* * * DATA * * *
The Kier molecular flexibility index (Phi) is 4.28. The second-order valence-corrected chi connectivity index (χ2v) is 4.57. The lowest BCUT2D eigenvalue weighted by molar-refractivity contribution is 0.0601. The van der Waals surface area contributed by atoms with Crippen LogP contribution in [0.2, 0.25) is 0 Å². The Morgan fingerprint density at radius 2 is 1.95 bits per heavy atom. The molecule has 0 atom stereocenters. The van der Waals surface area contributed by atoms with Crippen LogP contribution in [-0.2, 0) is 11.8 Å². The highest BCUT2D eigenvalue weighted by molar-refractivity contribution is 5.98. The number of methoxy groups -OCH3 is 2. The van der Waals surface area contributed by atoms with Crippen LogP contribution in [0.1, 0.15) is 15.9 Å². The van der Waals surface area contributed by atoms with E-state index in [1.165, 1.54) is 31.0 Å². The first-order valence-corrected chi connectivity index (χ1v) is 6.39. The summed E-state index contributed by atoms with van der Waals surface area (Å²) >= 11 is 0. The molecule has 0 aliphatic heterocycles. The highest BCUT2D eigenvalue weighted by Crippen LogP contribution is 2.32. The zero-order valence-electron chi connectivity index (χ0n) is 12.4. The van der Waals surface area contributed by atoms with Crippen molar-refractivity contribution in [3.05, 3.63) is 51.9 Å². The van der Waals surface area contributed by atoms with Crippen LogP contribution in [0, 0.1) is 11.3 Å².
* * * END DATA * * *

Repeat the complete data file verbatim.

The Kier molecular flexibility index (Phi) is 4.28. The second-order valence-corrected chi connectivity index (χ2v) is 4.57. The lowest BCUT2D eigenvalue weighted by molar-refractivity contribution is 0.0601. The van der Waals surface area contributed by atoms with Crippen LogP contribution in [0.2, 0.25) is 0 Å². The Morgan fingerprint density at radius 2 is 1.95 bits per heavy atom. The molecule has 0 atom stereocenters. The van der Waals surface area contributed by atoms with Crippen LogP contribution in [-0.2, 0) is 11.8 Å². The highest BCUT2D eigenvalue weighted by molar-refractivity contribution is 5.98. The number of methoxy groups -OCH3 is 2. The van der Waals surface area contributed by atoms with Crippen LogP contribution in [0.1, 0.15) is 15.9 Å². The van der Waals surface area contributed by atoms with E-state index in [1.165, 1.54) is 31.0 Å². The first-order valence-corrected chi connectivity index (χ1v) is 6.39. The summed E-state index contributed by atoms with van der Waals surface area (Å²) >= 11 is 0. The molecule has 0 aliphatic heterocycles. The highest BCUT2D eigenvalue weighted by Crippen LogP contribution is 2.32. The zero-order valence-electron chi connectivity index (χ0n) is 12.4. The van der Waals surface area contributed by atoms with Crippen molar-refractivity contribution in [3.05, 3.63) is 51.9 Å². The van der Waals surface area contributed by atoms with Crippen LogP contribution in [0, 0.1) is 11.3 Å².